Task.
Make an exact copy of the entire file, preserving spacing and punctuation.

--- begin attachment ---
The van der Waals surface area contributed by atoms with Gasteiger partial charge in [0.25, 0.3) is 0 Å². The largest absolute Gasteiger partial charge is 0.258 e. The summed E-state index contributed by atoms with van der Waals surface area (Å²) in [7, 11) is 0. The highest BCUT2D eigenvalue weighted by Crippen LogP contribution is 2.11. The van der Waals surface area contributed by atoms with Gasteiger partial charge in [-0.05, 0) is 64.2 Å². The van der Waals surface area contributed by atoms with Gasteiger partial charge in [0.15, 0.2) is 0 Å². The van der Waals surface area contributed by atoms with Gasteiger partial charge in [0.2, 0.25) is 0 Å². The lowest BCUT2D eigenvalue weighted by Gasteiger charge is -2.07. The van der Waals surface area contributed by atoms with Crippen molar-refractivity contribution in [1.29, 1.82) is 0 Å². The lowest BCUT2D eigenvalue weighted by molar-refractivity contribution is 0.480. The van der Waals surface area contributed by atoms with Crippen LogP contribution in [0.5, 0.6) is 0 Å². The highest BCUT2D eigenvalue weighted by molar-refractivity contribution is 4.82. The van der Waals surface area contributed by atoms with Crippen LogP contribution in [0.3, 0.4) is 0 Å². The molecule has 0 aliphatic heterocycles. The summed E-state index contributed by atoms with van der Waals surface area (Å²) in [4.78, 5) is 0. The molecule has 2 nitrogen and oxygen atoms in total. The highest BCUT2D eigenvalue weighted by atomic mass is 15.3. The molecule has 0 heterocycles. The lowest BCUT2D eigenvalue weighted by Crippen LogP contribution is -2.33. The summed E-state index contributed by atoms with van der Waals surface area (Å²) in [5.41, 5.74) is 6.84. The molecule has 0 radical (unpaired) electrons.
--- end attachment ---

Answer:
The van der Waals surface area contributed by atoms with Gasteiger partial charge in [0.25, 0.3) is 0 Å². The largest absolute Gasteiger partial charge is 0.258 e. The summed E-state index contributed by atoms with van der Waals surface area (Å²) in [7, 11) is 0. The highest BCUT2D eigenvalue weighted by Crippen LogP contribution is 2.11. The van der Waals surface area contributed by atoms with Gasteiger partial charge in [-0.05, 0) is 64.2 Å². The van der Waals surface area contributed by atoms with Gasteiger partial charge in [0.15, 0.2) is 0 Å². The van der Waals surface area contributed by atoms with Gasteiger partial charge in [0.2, 0.25) is 0 Å². The lowest BCUT2D eigenvalue weighted by Gasteiger charge is -2.07. The van der Waals surface area contributed by atoms with Crippen molar-refractivity contribution in [1.29, 1.82) is 0 Å². The lowest BCUT2D eigenvalue weighted by molar-refractivity contribution is 0.480. The van der Waals surface area contributed by atoms with Crippen LogP contribution in [0.5, 0.6) is 0 Å². The highest BCUT2D eigenvalue weighted by molar-refractivity contribution is 4.82. The van der Waals surface area contributed by atoms with Crippen LogP contribution in [0.3, 0.4) is 0 Å². The molecule has 0 aliphatic heterocycles. The summed E-state index contributed by atoms with van der Waals surface area (Å²) in [4.78, 5) is 0. The molecule has 2 nitrogen and oxygen atoms in total. The highest BCUT2D eigenvalue weighted by atomic mass is 15.3. The molecule has 0 heterocycles. The lowest BCUT2D eigenvalue weighted by Crippen LogP contribution is -2.33. The summed E-state index contributed by atoms with van der Waals surface area (Å²) in [5.41, 5.74) is 6.84. The molecule has 0 radical (unpaired) electrons.